The section 366.26 hearing was held on July 30. J.A. was present.[2] The court admitted the Agency's reports in evidence. The court accepted the stipulated testimony of the social worker, L.M., J.A. and the foster mother. L.M. said she loved her daughter and they shared a strong bond. J.A. stated he loved his daughter and wanted to remain in her life. She was very important to him. The foster mother said the parents telephoned Angelina on June 4 and again on July 26.
The social worker reported that Angelina was an outgoing and happy three year old with no developmental delays. Her behavior was aggressive at times. Angelina had a compulsive fixation on food and would eat unlimited amounts, if allowed. Angelina referred to her foster parents as "mommy" and "daddy." They were willing to adopt her and had initiated an adoptive home study. If that placement was not available, there were 102 approved adoptive families in San Diego County that had indicated an interest in adopting a child like Angelina. The social worker said Angelina was a loving child who was capable of developing a strong and loving relationship with a caregiver.
According to the social worker's report, prior to June 2011, J.A.'s visitation with Angelina was sporadic. He was not allowed visitation services at his detention facility. After his release, he began visiting Angelina every week at a visitation center. The center cancelled J.A.'s visitation services after he missed four visits in December. The Agency made another referral and visitation resumed. The social worker observed six visits between J.A. and Angelina. The paternal grandmother was also present. The social worker said J.A. acted as a parent to Angelina. Angelina called him "daddy." During visits, she remained close to her father or grandmother, engaging them in conversation. J.A. was calm, loving and attentive to Angelina's needs. She kissed and hugged him goodbye when the visits ended. When leaving, Angelina sometimes became sad and cried, and insisted the visitation monitor stop the car so she could say goodbye to J.A. again. However, Angelina had never been in J.A.'s care. He did not meet her primary physical and emotional needs. The social worker believed that Angelina would derive more benefit from adoption than she would from maintaining a relationship with her father.
L.M. was affectionate, loving and attentive to Angelina's needs. Angelina greeted her mother with hugs and kisses. She called her "mommy" and appeared to be sad when the visits ended. L.M. and Angelina shared a positive parent/child relationship. The social worker said the quality of that relationship was diminished by L.M.'s personal emotional struggles. Angelina had not been in L.M.'s care for almost two years. L.M. last visited Angelina in mid-May 2012. The social worker believed that the benefits of adoption outweighed the existing parent/child relationship between Angelina and L.M.
The court found that Angelina had a bond with her mother and father. After carefully weighing the benefits of adoption compared to the benefits of maintaining those bonds, the court determined Angelina would derive more benefit from adoption than she would from continuing the parent/child relationships. The court found that Angelina was adoptable and terminated parental rights.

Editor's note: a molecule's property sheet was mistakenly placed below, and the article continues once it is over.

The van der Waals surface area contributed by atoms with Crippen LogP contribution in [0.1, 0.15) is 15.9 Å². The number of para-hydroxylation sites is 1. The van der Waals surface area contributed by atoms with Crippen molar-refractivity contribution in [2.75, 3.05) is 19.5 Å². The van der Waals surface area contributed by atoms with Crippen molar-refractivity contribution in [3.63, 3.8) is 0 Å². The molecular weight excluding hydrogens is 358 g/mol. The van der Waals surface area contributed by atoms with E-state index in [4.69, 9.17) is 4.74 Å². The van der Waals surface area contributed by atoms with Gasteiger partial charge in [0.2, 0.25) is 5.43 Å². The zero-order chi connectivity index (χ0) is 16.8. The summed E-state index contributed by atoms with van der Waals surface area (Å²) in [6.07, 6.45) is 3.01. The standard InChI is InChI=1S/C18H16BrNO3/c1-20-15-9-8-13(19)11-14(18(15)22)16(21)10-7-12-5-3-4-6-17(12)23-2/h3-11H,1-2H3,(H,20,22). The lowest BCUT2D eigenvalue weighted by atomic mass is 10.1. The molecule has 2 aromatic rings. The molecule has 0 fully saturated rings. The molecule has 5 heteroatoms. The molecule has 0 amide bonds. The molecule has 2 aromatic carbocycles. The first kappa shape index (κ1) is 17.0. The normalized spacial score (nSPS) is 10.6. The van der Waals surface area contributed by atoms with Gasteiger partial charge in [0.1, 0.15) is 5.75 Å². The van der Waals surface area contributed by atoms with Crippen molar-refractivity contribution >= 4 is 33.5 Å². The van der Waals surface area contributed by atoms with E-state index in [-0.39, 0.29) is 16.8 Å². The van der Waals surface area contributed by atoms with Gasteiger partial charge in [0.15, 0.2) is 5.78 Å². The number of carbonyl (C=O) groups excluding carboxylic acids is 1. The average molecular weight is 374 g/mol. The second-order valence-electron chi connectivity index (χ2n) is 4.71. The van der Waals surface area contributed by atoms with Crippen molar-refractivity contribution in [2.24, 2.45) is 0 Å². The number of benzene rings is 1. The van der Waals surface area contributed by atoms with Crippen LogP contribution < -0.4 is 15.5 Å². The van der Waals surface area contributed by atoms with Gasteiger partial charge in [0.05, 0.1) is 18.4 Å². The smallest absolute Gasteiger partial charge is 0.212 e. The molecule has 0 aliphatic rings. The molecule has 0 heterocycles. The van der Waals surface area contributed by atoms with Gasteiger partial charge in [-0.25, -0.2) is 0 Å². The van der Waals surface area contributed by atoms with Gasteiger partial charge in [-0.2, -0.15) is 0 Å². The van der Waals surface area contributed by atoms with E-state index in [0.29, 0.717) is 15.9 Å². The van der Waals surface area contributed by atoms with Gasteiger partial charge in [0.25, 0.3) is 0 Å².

DISCUSSION
I
Dismissal of L.M.'s Appeal
Citing Sade C., supra, 13 Cal.4th 952 and Penson, supra, 488 U.S. at page 88, L.M. asks this court to exercise its discretion to review the record for error. In Sade C., the California Supreme Court held that review pursuant to People v. Wende (1979) 25 Cal.3d 436 is unavailable in "an indigent parent's appeal from a judgment or order, obtained by the state, adversely affecting [her] custody of a child or [her] status as the child's parent." (Sade C., supra, 13 Cal.4th at p. 959.) We therefore deny appellant's requests to review the record for error and to address the Anders issues. (Anders v. California (1967) 386 U.S. 738.)
L.M.'s counsel requests leave for her client to file a supplemental brief in propria persona (In re Phoenix H. (2009) 47 Cal.4th 835) and also asks this court to order counsel to brief any arguable issue (Penson, supra, 488 U.S. at p. 88). The requests are denied.
II
Review of Issues Raised on Appeal by J.A.
A. Section 388 Petition
J.A. contends the court erred when it summarily denied his section 388 petition asking the court to place Angelina in the care of her paternal grandmother. J.A. argues the petition stated a prima facie case of changed circumstances and best interests because the Agency had approved the paternal grandmother's home for placement, expressed misgivings about the suitability of the foster parents to adopt Angelina and identified a number of significant advantages to Angelina if placed with her grandmother.[3]
Under section 388, a party may petition the court to change, modify or set aside a previous court order. The petitioning party has the burden of showing, by a preponderance of the evidence, there is a change of circumstances or new evidence, and the proposed modification is in the child's best interests. (§ 388; In re Jasmon O. (1994) 8 Cal.4th 398, 415; In re Amber M. (2002) 103 Cal.App.4th 681, 685.)